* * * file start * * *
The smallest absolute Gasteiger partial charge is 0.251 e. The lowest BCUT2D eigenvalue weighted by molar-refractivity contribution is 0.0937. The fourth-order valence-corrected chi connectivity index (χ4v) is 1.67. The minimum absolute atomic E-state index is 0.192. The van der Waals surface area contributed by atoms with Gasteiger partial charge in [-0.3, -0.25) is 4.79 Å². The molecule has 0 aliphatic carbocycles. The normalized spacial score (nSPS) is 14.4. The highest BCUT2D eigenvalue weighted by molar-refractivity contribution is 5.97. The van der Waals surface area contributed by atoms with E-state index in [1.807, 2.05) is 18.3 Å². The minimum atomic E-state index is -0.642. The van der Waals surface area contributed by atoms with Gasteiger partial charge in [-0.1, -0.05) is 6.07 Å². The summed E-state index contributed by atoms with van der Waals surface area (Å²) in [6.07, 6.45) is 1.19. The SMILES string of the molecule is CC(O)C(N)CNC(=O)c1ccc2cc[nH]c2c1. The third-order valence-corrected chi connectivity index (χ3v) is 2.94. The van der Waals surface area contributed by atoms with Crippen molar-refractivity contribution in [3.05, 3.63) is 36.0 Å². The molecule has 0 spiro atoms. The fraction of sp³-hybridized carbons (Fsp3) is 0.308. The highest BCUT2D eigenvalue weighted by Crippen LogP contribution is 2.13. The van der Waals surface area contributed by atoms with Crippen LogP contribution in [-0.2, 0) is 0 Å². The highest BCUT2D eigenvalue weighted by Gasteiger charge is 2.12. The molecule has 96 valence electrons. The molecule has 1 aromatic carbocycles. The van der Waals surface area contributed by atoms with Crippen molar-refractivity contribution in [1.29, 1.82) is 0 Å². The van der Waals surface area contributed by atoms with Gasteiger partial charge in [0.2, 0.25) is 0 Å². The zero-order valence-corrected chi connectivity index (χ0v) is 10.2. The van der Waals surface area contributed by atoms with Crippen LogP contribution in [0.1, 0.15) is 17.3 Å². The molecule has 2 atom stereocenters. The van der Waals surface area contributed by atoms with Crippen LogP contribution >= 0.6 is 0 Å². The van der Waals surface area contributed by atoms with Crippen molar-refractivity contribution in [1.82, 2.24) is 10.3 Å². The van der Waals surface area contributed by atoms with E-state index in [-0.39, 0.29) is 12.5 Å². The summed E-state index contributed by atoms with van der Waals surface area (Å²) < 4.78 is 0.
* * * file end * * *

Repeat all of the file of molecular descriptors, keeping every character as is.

The smallest absolute Gasteiger partial charge is 0.251 e. The lowest BCUT2D eigenvalue weighted by molar-refractivity contribution is 0.0937. The fourth-order valence-corrected chi connectivity index (χ4v) is 1.67. The minimum absolute atomic E-state index is 0.192. The van der Waals surface area contributed by atoms with Gasteiger partial charge in [-0.3, -0.25) is 4.79 Å². The molecule has 0 aliphatic carbocycles. The normalized spacial score (nSPS) is 14.4. The highest BCUT2D eigenvalue weighted by molar-refractivity contribution is 5.97. The van der Waals surface area contributed by atoms with E-state index in [1.807, 2.05) is 18.3 Å². The minimum atomic E-state index is -0.642. The van der Waals surface area contributed by atoms with Gasteiger partial charge in [-0.1, -0.05) is 6.07 Å². The summed E-state index contributed by atoms with van der Waals surface area (Å²) in [6.07, 6.45) is 1.19. The SMILES string of the molecule is CC(O)C(N)CNC(=O)c1ccc2cc[nH]c2c1. The third-order valence-corrected chi connectivity index (χ3v) is 2.94. The van der Waals surface area contributed by atoms with Crippen molar-refractivity contribution in [3.05, 3.63) is 36.0 Å². The molecule has 0 spiro atoms. The fraction of sp³-hybridized carbons (Fsp3) is 0.308. The highest BCUT2D eigenvalue weighted by Crippen LogP contribution is 2.13. The van der Waals surface area contributed by atoms with Crippen LogP contribution in [-0.2, 0) is 0 Å². The highest BCUT2D eigenvalue weighted by Gasteiger charge is 2.12. The molecule has 96 valence electrons. The molecule has 1 aromatic carbocycles. The van der Waals surface area contributed by atoms with Crippen molar-refractivity contribution in [1.29, 1.82) is 0 Å². The van der Waals surface area contributed by atoms with Gasteiger partial charge in [0.2, 0.25) is 0 Å². The zero-order valence-corrected chi connectivity index (χ0v) is 10.2. The van der Waals surface area contributed by atoms with Crippen LogP contribution in [0.1, 0.15) is 17.3 Å². The molecule has 2 atom stereocenters. The van der Waals surface area contributed by atoms with Crippen LogP contribution >= 0.6 is 0 Å². The van der Waals surface area contributed by atoms with Crippen molar-refractivity contribution in [1.82, 2.24) is 10.3 Å². The van der Waals surface area contributed by atoms with E-state index in [-0.39, 0.29) is 12.5 Å². The summed E-state index contributed by atoms with van der Waals surface area (Å²) < 4.78 is 0.